MEM INST OSWALDO CRUZ, RIO DE JANEIRO, 106(8) December 2011
PAGES: 1007-1013 DOI: 10.1590/S0074-02762011000800018 Full paper
Multiple cytokine expression profiles reveal immune-based differences in occult hepatitis B genotype H-infected Mexican Nahua patients

Nora Alma Fierro; Sonia Roman; Mauricio Realpe; Zamira Hernandez-Nazara; Eloy Alfonso Zepeda-Carrillo; Arturo Panduro+

Servicio de Biologia Molecular en Medicina, Antiguo Hospital Civil de Guadalajara Fray Antonio Alcalde, Centro Universitario de Ciencias de la Salud, Universidad de Guadalajara Hospital 278 Col. El Retiro, 44280 Guadalajara, Jalisco, México

Abstract

A high prevalence of occult hepatitis B (OHB) genotype H infections has been observed in the native Mexican Nahua population. In addition, a low incidence of hepatitis B virus (HBV)-associated hepatocellular carcinoma has been described in Mexico. The immune response to infection among OHB-infected patients has been poorly evaluated in vivo. Therefore, we assessed the expression profiles of 23 cytokines in OHB genotype H-infected Nahua patients. A total of 41 sera samples from natives of the Nahua community were retrospectively analysed. Based on their HBV antibody profiles, patients were stratified into two groups: OHB patients (n = 21) and patients that had recovered from HBV infection (n = 20). Herein, we report distinctive cytokines profiles in OHB-infected individuals. Compared to healthy controls (n = 20) and patients who resolved HBV infection, OHB-infected patients displayed an increase in interleukin (IL)-2 secretion in addition to a characteristic inflammation profile (decrease in IL-8 and tumour necrosis factor-alpha levels and increased levels of tumour growth factor-beta). IL-15 and interferon-gamma levels were reduced in OHB-infected individuals when compared to those patients who resolved HBV infection. In contrast, OHB patients showed an increase in monocyte chemoattractant protein (MCP)-1 and MCP-2 compared to healthy controls and patients who resolved HBV infection. These findings suggest that cytokine expression can influence the severity of OHB disease and could lead to new investigation into the treatment of liver and other infectious diseases.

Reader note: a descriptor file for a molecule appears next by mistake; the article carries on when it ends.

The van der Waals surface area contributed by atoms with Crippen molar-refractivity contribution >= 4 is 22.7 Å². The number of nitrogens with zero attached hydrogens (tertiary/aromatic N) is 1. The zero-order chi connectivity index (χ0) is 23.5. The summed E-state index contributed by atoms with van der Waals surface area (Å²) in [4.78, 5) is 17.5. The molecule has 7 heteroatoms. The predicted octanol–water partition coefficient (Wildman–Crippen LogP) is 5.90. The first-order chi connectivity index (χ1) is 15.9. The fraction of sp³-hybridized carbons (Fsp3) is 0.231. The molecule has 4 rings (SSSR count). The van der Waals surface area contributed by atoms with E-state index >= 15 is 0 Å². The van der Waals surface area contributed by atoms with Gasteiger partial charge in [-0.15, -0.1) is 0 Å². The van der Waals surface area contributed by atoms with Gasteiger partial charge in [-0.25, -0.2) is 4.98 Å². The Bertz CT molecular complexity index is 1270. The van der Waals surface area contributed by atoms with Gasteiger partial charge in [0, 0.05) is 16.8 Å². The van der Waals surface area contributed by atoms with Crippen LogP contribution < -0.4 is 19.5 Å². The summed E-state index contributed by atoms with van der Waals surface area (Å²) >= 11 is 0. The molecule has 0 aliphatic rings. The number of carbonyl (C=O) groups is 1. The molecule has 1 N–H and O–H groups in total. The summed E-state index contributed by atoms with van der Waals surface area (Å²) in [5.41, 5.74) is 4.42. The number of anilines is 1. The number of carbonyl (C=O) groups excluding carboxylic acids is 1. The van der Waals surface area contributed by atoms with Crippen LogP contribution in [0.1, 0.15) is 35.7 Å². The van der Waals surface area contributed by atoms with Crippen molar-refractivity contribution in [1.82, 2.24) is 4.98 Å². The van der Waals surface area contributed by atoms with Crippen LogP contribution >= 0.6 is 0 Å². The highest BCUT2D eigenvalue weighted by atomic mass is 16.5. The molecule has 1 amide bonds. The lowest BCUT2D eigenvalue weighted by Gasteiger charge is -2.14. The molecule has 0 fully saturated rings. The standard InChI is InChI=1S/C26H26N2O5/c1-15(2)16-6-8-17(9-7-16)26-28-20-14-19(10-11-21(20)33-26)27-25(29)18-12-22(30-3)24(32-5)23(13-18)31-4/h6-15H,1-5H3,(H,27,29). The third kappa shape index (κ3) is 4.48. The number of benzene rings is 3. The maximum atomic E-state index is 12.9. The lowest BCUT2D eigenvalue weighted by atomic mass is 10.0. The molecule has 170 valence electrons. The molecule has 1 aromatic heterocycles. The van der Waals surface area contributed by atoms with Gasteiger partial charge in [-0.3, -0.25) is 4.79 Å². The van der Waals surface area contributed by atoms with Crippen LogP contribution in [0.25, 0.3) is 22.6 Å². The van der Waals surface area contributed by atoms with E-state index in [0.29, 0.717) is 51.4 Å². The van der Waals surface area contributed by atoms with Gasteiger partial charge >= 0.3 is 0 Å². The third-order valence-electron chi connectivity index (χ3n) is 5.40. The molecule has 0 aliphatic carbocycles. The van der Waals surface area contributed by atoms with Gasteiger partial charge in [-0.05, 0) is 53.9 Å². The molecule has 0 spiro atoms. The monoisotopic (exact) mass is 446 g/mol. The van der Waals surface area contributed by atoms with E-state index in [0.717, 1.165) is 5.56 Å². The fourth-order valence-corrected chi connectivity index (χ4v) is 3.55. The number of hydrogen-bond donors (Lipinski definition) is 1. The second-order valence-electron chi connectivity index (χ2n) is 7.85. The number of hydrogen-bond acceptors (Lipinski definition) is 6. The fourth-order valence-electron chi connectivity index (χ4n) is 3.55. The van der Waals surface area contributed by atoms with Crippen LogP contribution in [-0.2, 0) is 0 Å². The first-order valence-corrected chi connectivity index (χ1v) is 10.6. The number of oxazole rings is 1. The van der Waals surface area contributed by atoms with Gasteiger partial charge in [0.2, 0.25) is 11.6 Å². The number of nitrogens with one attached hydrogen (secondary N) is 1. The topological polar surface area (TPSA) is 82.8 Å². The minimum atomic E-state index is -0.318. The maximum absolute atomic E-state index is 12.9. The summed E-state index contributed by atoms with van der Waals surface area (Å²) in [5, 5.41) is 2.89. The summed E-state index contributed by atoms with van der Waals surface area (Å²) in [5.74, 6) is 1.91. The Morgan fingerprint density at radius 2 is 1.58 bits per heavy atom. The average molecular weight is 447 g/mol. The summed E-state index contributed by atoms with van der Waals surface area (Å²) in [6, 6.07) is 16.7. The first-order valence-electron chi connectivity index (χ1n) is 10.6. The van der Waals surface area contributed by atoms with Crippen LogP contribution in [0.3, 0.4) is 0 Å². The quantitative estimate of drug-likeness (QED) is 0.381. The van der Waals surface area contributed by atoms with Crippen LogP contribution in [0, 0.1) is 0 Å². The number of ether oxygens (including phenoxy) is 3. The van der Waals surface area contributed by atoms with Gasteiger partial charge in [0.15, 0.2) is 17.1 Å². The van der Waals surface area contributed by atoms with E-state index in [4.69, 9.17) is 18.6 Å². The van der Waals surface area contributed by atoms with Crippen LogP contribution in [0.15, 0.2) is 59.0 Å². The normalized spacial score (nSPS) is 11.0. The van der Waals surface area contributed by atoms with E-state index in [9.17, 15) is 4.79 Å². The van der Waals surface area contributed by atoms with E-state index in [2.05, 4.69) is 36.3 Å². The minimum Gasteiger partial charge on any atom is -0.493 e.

Hepatitis B infection is caused by the hepatitis B virus (HBV). This virus infects the liver and can lead to fibrosis, cirrhosis and hepatocellular carcinoma (HCC). Approximately one third of the world's population has been infected with HBV (Kurbanov et al. 2010). While chronic HBV infection is diagnosed by the presence of the hepatitis B surface antigen (HBsAg) and HBV DNA in patient serum, occult hepatitis B (OHB) is diagnosed by testing negative for HBsAg in serum, presence of HBV DNA in the liver and maintaining very low HBV DNA in the serum (Raimondo et al. 2008, 2010, Hollinger & Sood 2010). OHB infection may be further stratified by HBV antibody profiles into seropositive and seronegative categories. Seronegative subjects are negative for both hepatitis B core antibody (anti-HBc) and hepatitis B surface antibody (anti-HBs), whereas seropositive individuals are positive for anti-HBc and can be either positive or negative for anti-HBs (Hollinger & Sood 2010). OHB has been reported in patients with HCC and with chronic hepatitis C and co-infection with OHB and HCV is associated with more severe liver disease. In regions endemic for HBV infection, OHB is common and there is a rate of 17-19% of HBV infection as a result of liver transplantations from donors who were HBsAg negative (Prieto et al. 2009). OHB has also been found in healthy blood donors, indicating another potential route for the transmission of the disease (Candotti & Allain 2009).

HBV genotypes (A-H) are heterogeneously distributed around the world. Genotypes B and C predominate in Asia (Osiowy et al. 2006) and genotype F is predominate in Latin America (Campos et al. 2005, Mbayed et al. 2009). Genotype H has been primarily detected in Mexico (Sanchez et al. 2002, 2007). We have shown previously that OHB genotype H is common among the ethnic Nahua population (Roman et al. 2010). Additionally,

Mexico has been reported to be a low endemic area for HBV and there is a low association between HBV infection and HCC reported in the country (Roman et al. 2010). These data may indicate that the natural course of liver diseases in the native populations of Mexico may be different from what is described in high endemic areas for HBV infection. This suggests that the Nahua population is an invaluable resource to evaluate OHB infection.